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The Marvels: Why do the Kree call Carol Danvers ‘The Destroyer’?

The Marvel Cinematic Universe's Captain Marvel is a superhero, right? So why do the Kree call her The Destroyer? Let's break it down.

Brie Larson as Captain Marvel in The Marvels

Superheros collect nicknames like trading cards, and Captain Marvel is no different. She’s been called Carol, Vers, Binary, and in the comics, she was even Ms Marvel (don’t tell Kamala Khan).

In the newest MCU movie, though, Carol Danvers gets her darkest nickname yet, ‘The Destroyer.’ That’s not exactly the pseudonym you’d expect from someone who helped undo the damage the ultimate Marvel villain, Thanos, did to the universe, but the Kree think it’s well-earned. So why did the Kree give her this dark pseudonym, and is it justified? Let’s examine.

Why do the Kree call Carol Danvers The Destroyer?

The Kree call Carol ‘The Destroyer’ as they blame her for the collapse of their solar empire. It’s revealed during The Marvels that Carol kept her promise to Yon-Rogg and returned to Hala to take revenge on the Supreme Intelligence and Kree for abducting her and stealing her memories.

While her intentions weren’t entirely malicious, Carol believed that by destroying the Supreme Intelligence, the Kree would put aside their warlike culture and embrace peace. This turned out to be wishful thinking from Carol, and the Kree began a civil war that brought their society to the brink of collapse. Even worse, the Kree had exploited all the natural resources on Hala, and it seemed as though this ancient civilization was headed toward destruction.

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Does Carol deserve to be called The Destroyer?

It depends on how you look at it. In some regards, Carol acted extremely impulsively, destabilizing a major galactic power without considering the fallout. Now, I have no doubt that Carol believed what she was doing was right, but let’s be honest; it’s not like it made the galaxy a safer place.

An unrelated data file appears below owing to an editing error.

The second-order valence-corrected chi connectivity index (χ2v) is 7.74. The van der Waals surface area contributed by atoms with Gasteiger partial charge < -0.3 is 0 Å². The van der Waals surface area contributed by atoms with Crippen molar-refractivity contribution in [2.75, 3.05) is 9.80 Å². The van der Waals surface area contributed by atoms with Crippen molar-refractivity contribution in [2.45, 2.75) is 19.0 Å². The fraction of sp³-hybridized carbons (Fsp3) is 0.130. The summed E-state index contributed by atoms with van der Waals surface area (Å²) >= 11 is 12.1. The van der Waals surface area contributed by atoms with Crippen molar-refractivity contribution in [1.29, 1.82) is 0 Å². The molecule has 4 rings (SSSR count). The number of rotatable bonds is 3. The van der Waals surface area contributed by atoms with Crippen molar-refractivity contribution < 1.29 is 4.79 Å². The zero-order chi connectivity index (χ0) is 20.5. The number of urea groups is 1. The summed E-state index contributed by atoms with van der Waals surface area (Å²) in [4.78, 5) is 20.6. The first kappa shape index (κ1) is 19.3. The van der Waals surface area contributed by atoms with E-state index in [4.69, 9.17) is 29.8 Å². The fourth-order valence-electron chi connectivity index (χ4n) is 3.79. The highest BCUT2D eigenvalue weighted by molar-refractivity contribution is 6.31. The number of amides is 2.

We had dangerous Kree like Ronan the Accuser running about wreaking havoc; the Skrulls were still galactic refugees, and now, on top of all that, Hala and the innocent Kree population were condemned to a slow death. Yeah. This doesn’t look great on Carol’s resume.

On the other hand, it’s undeniable that under the Supreme Intelligence’s rule, the Kree Empire was inherently fascist (to use an Earth-bound descriptor) and believed in their genetic superiority over the rest of the galaxy. While they were content to wipe out the Skrulls when we saw them in the ’90s, I’ve no doubt when the Kree was done with that job, they would have turned their attention on another innocent race, all in the name of conquest.

I suppose, in many ways, this gets into the thorny issues surrounding interventionism. It’s fine when a superhero stops a burglar or prevents a robbery. Still, it’s a bit different when they essentially implement a regime change based on their morality, and where you land on the issue will depend on whether you believe in utilitarian or deontological ethics.

A utilitarian will say what Carol did was wrong as in the end, it caused more harm. Hence, she deserves the nickname. Someone who subscribes to the deontological school of thought, though, would see that Carol was trying to reduce harm when she destroyed the Supreme Intelligence. Therefore, her actions were moral regardless of the outcome.

What do you think? I think it’s cool that Marvel has done something so complex with one of their flagship characters, and I could come down on this either way on any given day. If you twisted my arm right now, I’d say no. Carol’s heart was in the right place when she went to Hala. She just didn’t have the benefit of hindsight, so there’s at least one power she doesn’t have.

If you want more Marvel fun, read our The Marvels review and see our guide to all the upcoming Marvel movies including Deadpool 3. That one looks set to make watching the Marvel movies in order much more difficult.